[Silver Spring, MD] The Leadership Conference of Women Religious (LCWR) and the Conference of Major Superiors of Men (CMSM) appreciated that the Supreme Court struck down three of the four most controversial provisions of Arizona’s immigration law, SB 1070. In its 5-3 ruling the court rightly held as unconstitutional provisions of the Arizona law which would have:
Statement of the Leadership Conference of Women Religious Regarding Meeting with CDF
[Silver Spring, MD] On June 12, LCWR president Sister Pat Farrell, OSF and executive director Sister Janet Mock, CSJ, met with Cardinal William Levada, prefect of the Congregation for the Doctrine of the Faith (CDF), and Archbishop Peter Sartain. The meeting had been requested by the LCWR to address what the conference considered deficiencies in the process and the results of the doctrinal assessment of the organization released by the CDF in April.
[Washington, DC] The national board of the Leadership Conference of Women Religious (LCWR) held a special meeting in Washington, DC from May 29-31 to review, and plan a response to, the report issued to LCWR by the Congregation for the Doctrine of the Faith.
LCWR seeks to hire an associate director for business and finance as well as a program director.
The associate director for business and finance coordinates and supervises the management of the conference finances and property. In addition, she/he will coordinate local arrangements for the annual LCWR assembly, board meetings, and conference programs.
The program director is a new position. This person is responsible for guiding and overseeing all LCWR programs, including the launching and directing of a new effort to offer online/onsite learning for LCWR members.
The national board of the Leadership Conference of Women Religious will meet May 29 - June 1, 2012 to begin its discussion of the conclusions of the Congregation for the Doctrine of the Faith’s doctrinal assessment and the implementation plan put forth by that Vatican office. The board will conduct its meeting in an atmosphere of prayer, contemplation and dialogue and will develop a plan to involve LCWR membership in similar processes. The conference plans to move slowly, not rushing to judgment. We will engage in dialogue where possible and be open to the movement of the Holy Spirit.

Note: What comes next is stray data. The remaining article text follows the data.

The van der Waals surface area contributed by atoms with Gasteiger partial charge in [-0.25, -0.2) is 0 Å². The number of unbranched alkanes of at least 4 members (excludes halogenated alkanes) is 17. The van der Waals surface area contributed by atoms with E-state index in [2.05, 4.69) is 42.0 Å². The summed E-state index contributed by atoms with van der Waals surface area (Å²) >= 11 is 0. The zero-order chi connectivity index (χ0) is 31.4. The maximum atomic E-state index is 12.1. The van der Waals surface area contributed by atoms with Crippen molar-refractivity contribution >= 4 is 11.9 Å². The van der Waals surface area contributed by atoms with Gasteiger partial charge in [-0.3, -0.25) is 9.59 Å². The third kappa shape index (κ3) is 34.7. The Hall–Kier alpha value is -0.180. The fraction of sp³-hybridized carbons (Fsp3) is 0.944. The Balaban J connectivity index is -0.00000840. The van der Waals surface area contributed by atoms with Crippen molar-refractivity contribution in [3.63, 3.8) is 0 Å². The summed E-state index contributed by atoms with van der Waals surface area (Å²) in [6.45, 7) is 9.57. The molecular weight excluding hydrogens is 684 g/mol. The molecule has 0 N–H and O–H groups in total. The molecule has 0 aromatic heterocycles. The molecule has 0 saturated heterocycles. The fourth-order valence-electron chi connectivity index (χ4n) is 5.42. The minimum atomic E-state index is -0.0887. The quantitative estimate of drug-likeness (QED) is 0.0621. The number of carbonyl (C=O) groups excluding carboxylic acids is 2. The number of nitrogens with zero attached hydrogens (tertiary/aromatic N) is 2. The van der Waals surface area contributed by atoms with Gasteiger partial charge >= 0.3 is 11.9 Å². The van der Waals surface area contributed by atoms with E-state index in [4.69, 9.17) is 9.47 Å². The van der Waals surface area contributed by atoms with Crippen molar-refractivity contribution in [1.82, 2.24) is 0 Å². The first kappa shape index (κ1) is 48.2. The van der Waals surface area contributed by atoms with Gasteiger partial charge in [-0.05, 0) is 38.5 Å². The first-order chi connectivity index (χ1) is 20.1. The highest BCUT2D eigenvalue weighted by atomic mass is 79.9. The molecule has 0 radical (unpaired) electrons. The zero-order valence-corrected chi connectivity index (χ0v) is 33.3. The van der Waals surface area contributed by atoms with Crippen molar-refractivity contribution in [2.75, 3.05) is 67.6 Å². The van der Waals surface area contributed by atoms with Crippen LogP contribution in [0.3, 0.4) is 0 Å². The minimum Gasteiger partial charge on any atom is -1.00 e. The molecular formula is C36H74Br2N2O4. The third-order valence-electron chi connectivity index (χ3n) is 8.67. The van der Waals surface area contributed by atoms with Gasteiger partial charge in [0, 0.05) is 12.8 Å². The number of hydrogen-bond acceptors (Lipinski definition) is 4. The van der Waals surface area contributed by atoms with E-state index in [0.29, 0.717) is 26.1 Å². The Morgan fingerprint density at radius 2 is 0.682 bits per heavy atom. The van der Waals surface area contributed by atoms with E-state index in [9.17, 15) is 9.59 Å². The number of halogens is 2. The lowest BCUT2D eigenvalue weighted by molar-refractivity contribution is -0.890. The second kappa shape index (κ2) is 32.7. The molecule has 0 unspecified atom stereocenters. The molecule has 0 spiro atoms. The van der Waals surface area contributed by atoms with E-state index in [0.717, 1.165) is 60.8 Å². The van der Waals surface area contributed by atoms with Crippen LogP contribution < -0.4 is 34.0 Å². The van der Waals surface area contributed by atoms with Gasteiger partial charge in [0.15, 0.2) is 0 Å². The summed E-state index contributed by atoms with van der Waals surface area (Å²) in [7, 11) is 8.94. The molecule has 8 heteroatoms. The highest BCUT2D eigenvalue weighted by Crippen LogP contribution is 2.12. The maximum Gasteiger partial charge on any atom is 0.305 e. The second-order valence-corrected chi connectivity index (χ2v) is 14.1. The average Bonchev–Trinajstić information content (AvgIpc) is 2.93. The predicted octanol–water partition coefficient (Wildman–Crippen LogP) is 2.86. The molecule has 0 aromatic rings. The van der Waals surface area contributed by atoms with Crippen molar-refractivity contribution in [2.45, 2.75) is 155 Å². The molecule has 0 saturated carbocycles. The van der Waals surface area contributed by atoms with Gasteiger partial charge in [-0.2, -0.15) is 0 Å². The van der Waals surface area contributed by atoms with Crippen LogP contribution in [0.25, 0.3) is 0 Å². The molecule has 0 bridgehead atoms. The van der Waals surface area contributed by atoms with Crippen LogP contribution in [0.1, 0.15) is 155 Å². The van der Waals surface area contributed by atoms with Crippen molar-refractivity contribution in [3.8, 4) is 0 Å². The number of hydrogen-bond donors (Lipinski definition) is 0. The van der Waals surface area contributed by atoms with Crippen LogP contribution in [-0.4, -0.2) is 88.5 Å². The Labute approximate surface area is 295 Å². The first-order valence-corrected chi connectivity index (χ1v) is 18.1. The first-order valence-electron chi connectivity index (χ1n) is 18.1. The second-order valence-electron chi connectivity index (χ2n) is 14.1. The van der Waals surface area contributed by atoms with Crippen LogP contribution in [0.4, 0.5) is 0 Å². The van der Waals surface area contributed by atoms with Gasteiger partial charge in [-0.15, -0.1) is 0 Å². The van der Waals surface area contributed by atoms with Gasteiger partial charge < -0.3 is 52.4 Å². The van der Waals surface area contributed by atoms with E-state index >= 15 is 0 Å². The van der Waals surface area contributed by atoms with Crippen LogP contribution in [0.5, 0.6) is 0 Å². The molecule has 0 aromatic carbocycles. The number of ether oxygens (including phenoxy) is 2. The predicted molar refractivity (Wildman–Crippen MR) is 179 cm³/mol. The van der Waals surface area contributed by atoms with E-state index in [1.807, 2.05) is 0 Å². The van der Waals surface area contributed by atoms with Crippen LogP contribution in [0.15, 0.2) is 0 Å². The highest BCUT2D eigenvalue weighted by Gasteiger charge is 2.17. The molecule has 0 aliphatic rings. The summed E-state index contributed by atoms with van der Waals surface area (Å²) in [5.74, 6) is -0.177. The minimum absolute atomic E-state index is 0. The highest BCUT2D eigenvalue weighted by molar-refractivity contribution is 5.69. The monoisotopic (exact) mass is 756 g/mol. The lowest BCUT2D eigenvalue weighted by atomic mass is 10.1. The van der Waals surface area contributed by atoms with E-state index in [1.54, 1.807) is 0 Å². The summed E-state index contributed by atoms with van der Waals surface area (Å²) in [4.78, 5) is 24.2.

Sandra Schneiders, IHM will be the recipient of the 2012 LCWR Outstanding Leadership Award. This prestigious award honors a person whom the LCWR members wish to recognize and thank for modeling extraordinary leadership.
Our LCWR annual assemblies are bookends, holding between them a variety of texts. A theme connects the volumes, but each is penned with the distinct flavor of a specific region. Sometimes, as was the case this year, there is a turn of events that leads to a surprise ending, or more accurately, to a still-evolving story line that we construct together. Mystery is the predominant genre.
As the LCWR presidency met with various Vatican councils and congregations shortly after Easter, our experiences paralleled those of the liturgical season recalling death and resurrection, persecution and a faith community committed to the Gospel, and Jesus’ greeting to his dispirited disciples, “fear not, I bring you peace.” We appreciate your prayers, words of wisdom, and encouragement as we continue to discern both “what is the new emerging?” and our response to the mandate given to LCWR by the Congregation for the Doctrine of the Faith.
Economic Justice Advocacy Critically Needed: NETWORK continues to assert that the budget is a moral document and that the spending and revenue outlined therein reflect our nation’s values. Women religious strongly support the “preferential option for the poor” and are, therefore, advocating to ensure that the budget preserves the social safety net so essential to those most in need...